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Not going abroad this year? ‘Go on holiday with the farmer’

“It doesn’t seem possible to go abroad. Farmers have the space, peace and quiet, so it is quite possible to stay at a distance,” says Susanne Görtz of LTO.

And those farms seem to be able to accommodate a lot of people. “In our country, more than 100,000 places to stay on more than 2,000 farms await the arrival of holidaymakers.”

Lots to do on the farm

John van der Salm of the Mariahoeve Logies holiday farm in Woubrugge is eager to receive people. “It is so beautiful in this area. For families with children, or for cyclists. Children often find it a shame if they have to go out with their parents, because they want to stay on the farm.”

There is plenty to do there, from go-karts to animal births. “People can also watch the milking, for example, or other things that are happening on a farm. Although some of them want to relax before the break.”

The company has four holiday homes that can accommodate a total of 25 people. “But our main task is to run a farm. We have chickens, sheep and cows. Dairy farming is our core business,” says John. “We were mainly for the foreign tourist, but we can now recapture the Dutch market.”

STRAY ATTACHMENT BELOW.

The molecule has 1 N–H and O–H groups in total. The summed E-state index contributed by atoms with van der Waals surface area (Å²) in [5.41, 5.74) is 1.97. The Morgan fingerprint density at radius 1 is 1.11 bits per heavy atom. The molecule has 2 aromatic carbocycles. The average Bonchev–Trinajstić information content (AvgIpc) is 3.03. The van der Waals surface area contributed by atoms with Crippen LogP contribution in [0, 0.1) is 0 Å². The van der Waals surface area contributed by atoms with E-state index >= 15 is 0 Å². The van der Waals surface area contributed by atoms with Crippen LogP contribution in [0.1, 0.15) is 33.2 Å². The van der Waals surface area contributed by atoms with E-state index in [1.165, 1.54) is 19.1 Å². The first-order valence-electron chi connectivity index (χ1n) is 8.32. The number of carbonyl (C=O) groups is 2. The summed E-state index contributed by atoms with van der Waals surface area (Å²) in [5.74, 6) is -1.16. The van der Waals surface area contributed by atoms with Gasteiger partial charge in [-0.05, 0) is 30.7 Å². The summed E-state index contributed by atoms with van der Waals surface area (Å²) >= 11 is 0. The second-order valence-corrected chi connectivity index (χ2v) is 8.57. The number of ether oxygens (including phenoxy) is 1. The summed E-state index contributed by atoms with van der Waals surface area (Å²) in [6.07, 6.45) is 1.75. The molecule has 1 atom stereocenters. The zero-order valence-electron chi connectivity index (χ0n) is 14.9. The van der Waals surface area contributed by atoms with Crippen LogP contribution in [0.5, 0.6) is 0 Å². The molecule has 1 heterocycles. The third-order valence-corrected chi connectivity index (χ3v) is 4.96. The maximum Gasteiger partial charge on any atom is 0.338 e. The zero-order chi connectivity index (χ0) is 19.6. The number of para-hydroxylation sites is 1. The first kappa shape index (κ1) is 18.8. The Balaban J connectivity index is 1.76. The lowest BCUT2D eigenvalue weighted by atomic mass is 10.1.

Mini camping or luxury holiday

There is something for everyone when it comes to a holiday with the farmer, Goof Lukken, tourism teacher at Breda University, also knows. “You have farms with a mini camping where forty to fifty people can come. There are also farmers with holiday homes or even a whole wellness for a luxury holiday,” says Lukken.

“Farmers must really enjoy the small scale, charm and tranquility. You can divide holidaymakers: people who go for large-scale entertainment, or people who come for nature and tranquility. They want a unique experience. Now with corona they can respond to that small-scale, massiveness can actually be a deterrent “, Lukken explains.

“About five million Dutch people planned to go abroad. There are potential customers among them, of course.”

Unique experience

According to Goof Lukken, a holiday with a farmer is something of the past ten years. “It was born out of the idea that farms should broaden. So they did that by selling local products, for example, or by tourism.”

This has developed in recent years. There are now even companies that do more recreation than real farming. “Consumers are increasingly looking for a unique experience. But recreation is quite different from running a farm, so if you don’t really like it, you won’t make it.”

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